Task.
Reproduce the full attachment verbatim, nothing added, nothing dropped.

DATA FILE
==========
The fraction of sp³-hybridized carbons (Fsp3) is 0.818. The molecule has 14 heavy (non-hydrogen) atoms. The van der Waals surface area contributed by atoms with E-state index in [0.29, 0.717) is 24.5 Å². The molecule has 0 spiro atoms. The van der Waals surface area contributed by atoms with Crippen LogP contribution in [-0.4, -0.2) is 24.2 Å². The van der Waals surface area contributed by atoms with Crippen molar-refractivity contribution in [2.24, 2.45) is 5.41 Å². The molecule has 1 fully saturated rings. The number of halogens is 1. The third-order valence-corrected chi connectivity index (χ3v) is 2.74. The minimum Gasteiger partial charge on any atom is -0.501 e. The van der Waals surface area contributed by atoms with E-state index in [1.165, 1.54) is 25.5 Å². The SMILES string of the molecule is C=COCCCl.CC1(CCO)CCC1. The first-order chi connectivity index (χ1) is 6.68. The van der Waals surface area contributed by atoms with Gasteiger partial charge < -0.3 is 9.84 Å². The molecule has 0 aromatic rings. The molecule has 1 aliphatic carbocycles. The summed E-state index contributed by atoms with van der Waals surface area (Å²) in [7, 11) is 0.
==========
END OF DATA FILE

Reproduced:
The fraction of sp³-hybridized carbons (Fsp3) is 0.818. The molecule has 14 heavy (non-hydrogen) atoms. The van der Waals surface area contributed by atoms with E-state index in [0.29, 0.717) is 24.5 Å². The molecule has 0 spiro atoms. The van der Waals surface area contributed by atoms with Crippen LogP contribution in [-0.4, -0.2) is 24.2 Å². The van der Waals surface area contributed by atoms with Crippen molar-refractivity contribution in [2.24, 2.45) is 5.41 Å². The molecule has 1 fully saturated rings. The number of halogens is 1. The third-order valence-corrected chi connectivity index (χ3v) is 2.74. The minimum Gasteiger partial charge on any atom is -0.501 e. The van der Waals surface area contributed by atoms with E-state index in [1.165, 1.54) is 25.5 Å². The SMILES string of the molecule is C=COCCCl.CC1(CCO)CCC1. The first-order chi connectivity index (χ1) is 6.68. The van der Waals surface area contributed by atoms with Gasteiger partial charge < -0.3 is 9.84 Å². The molecule has 0 aromatic rings. The molecule has 1 aliphatic carbocycles. The summed E-state index contributed by atoms with van der Waals surface area (Å²) in [7, 11) is 0.